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Vikings Send Condolences to Family of Longtime Legendary Assistant John Michels

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EAGAN, Minn. — The Vikings are sending condolences to the family of John Michels, the longest-serving assistant coach in Vikings history, who died Thursday.

Michels, who passed away a month before his 88th birthday, was with the Vikings for 27 seasons from 1967-93, coaching offensive line in all but the 1984 season when he coached running backs for Les Steckel.

Michels played for Pro Football and Canadian Football League Hall of Fame coach Bud Grant when Grant was head coach of the Winnipeg Blue Bombers. He joined Grant’s staff as an assistant in Winnipeg and accompanied Grant to Minnesota in 1967.

Born in Philadelphia in 1931, Michels was drafted by the Eagles in 1953 out of the University of Tennessee and just missed teaming with Grant (1951-52) in the NFL. The men, however, developed quite the relationship after Michels served as a First Lieutenant in the Army from 1954-56.

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“I had known of John as a player in Philadelphia, and when he was released, I brought him to Winnipeg to play,” Grant said. “He was a great player at Tennessee in college even though he was undersized. What made him great on the field was his competitiveness. He played a year for me, and I knew he wanted to get into coaching. He went to Texas A&M for a year, and I brought him on to our staff after that.

“Football was his life, and I knew he was going to be a good coach,” Grant added. “He was with me for the rest of my time in Winnipeg and he was a great addition. In those days we had a lot of players who hadn’t been in big-time college programs and needed to be taught the game, and John was great at that. Guys loved to play for him because many times he competed harder as a coach than the players did, and they recognized that. There was a mutual admiration there that showed.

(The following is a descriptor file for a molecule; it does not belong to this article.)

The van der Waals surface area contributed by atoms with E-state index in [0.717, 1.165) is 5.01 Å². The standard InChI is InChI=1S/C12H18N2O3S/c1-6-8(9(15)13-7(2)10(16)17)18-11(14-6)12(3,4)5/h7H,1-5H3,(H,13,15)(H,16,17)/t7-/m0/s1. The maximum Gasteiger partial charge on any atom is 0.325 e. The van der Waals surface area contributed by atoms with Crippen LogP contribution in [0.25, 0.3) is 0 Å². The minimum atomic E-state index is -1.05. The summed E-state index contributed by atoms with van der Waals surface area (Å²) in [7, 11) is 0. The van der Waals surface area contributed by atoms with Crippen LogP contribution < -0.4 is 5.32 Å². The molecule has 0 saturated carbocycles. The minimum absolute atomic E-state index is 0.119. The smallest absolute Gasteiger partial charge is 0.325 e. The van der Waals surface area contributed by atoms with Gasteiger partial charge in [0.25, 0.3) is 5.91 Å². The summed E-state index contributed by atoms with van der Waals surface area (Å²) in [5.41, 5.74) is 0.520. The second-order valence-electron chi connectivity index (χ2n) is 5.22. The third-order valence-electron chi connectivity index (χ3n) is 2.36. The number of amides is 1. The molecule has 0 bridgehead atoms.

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“He was demanding, but players knew that he was making them better and respected him for that,” Grant continued. “The players loved John. He was demanding, but they trusted him. There was a camaraderie with those linemen and John that you can’t buy. You have it or you don’t. John was as close a personal friend as I have had in my life, and I’ll miss him. I feel for his family.”

Michels impressive tenure in Minnesota included coaching four players who landed in the Pro Football Hall of Fame (Mick Tingelhoff, Ron Yary, Gary Zimmerman and Randall McDaniel), five All-Pros (Yary, Tingelhoff, McDaniel, Zimmerman and Ed White) and six Pro Bowlers (the five All-Pros and original Viking Grady Alderman).

In 2001, Michels presented Yary for enshrinement in the Pro Football Hall of Fame.

“John coached me my whole career in Minnesota, and if I was any good at all, it was because of John, Bud and my teammates,” Yary said. “Being picked by the Vikings was a perfect fit for me because I was able to meet John, and he led in a way that was perfect for me. He had high expectations and set a high standard.

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“You earned the respect you got from him, but it was the best thing that could have happened to me,” Yary added. “He led by command, but he was great at it because he knew the buttons to push with each and every player, and they are all different based on who that player is. I wanted him with me in Canton because so much of my life in Minnesota had to do with him. Nobody could have given me the guidance that John did. He was a very good football coach, but what he embodied as a husband, a father, a citizen and a human being made me admire him more than anything.”

McDaniel said Michels was “an amazing coach and even better person.”

“My success in the NFL was a direct result of his knowledge and passion for the game combined with his love and dedication to his offensive linemen. He will always be my Hall of Fame Coach.” 

Michels, who was listed at 5-foot-10, 195 pounds, helped pave the way to the Volunteers first consensus national title in 1951, helping Tennessee rush for 306.8 yards per game and 40 touchdowns on the ground. He garnered All-SEC honors in 1951 and 1952, as well as consensus All-America accolade as a senior when he also won the Jacobs Trophy (best blocker in the SEC).

Former Vols Head Coach Robert Neyland described Michels as the “best blocking guard in the United States.” Tennessee went 29-4-1 in Michels’ three seasons, playing in the Cotton Bowl twice and Sugar Bowl once. Michels also played in the Hula Bowl and College All-Star Game and was named to the all-time Cotton Bowl Team.

Michels was inducted to the College Football Hall of Fame in 1996 and the Tennessee Sports Hall of Fame in 1999.

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